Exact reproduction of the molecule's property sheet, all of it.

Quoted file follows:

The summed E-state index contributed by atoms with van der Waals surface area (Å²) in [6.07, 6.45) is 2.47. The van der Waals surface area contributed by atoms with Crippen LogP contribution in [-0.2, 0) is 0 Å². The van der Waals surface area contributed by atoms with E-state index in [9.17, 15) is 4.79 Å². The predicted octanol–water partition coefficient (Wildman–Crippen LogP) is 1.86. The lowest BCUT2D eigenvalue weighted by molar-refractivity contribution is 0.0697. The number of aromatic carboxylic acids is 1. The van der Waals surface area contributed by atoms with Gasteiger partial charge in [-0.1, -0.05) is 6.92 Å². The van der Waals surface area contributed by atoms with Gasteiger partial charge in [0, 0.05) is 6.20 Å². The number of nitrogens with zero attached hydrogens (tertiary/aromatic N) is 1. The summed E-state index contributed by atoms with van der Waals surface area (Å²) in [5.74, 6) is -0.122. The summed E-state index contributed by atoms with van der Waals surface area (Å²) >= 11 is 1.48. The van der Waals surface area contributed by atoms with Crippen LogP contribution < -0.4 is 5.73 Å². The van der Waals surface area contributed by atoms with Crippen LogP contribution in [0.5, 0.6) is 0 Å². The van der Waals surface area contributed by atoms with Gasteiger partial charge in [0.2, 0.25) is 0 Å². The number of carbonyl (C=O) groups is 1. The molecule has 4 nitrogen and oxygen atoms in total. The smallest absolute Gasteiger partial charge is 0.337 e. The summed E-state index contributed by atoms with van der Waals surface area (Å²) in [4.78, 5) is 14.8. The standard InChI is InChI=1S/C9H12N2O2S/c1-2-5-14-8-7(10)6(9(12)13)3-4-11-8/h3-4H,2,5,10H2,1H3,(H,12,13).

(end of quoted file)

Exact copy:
The summed E-state index contributed by atoms with van der Waals surface area (Å²) in [6.07, 6.45) is 2.47. The van der Waals surface area contributed by atoms with Crippen LogP contribution in [-0.2, 0) is 0 Å². The van der Waals surface area contributed by atoms with E-state index in [9.17, 15) is 4.79 Å². The predicted octanol–water partition coefficient (Wildman–Crippen LogP) is 1.86. The lowest BCUT2D eigenvalue weighted by molar-refractivity contribution is 0.0697. The number of aromatic carboxylic acids is 1. The van der Waals surface area contributed by atoms with Gasteiger partial charge in [-0.1, -0.05) is 6.92 Å². The van der Waals surface area contributed by atoms with Gasteiger partial charge in [0, 0.05) is 6.20 Å². The number of nitrogens with zero attached hydrogens (tertiary/aromatic N) is 1. The summed E-state index contributed by atoms with van der Waals surface area (Å²) in [5.74, 6) is -0.122. The summed E-state index contributed by atoms with van der Waals surface area (Å²) >= 11 is 1.48. The van der Waals surface area contributed by atoms with Crippen LogP contribution < -0.4 is 5.73 Å². The van der Waals surface area contributed by atoms with Crippen LogP contribution in [0.5, 0.6) is 0 Å². The van der Waals surface area contributed by atoms with Gasteiger partial charge in [0.2, 0.25) is 0 Å². The number of carbonyl (C=O) groups is 1. The molecule has 4 nitrogen and oxygen atoms in total. The smallest absolute Gasteiger partial charge is 0.337 e. The summed E-state index contributed by atoms with van der Waals surface area (Å²) in [4.78, 5) is 14.8. The standard InChI is InChI=1S/C9H12N2O2S/c1-2-5-14-8-7(10)6(9(12)13)3-4-11-8/h3-4H,2,5,10H2,1H3,(H,12,13).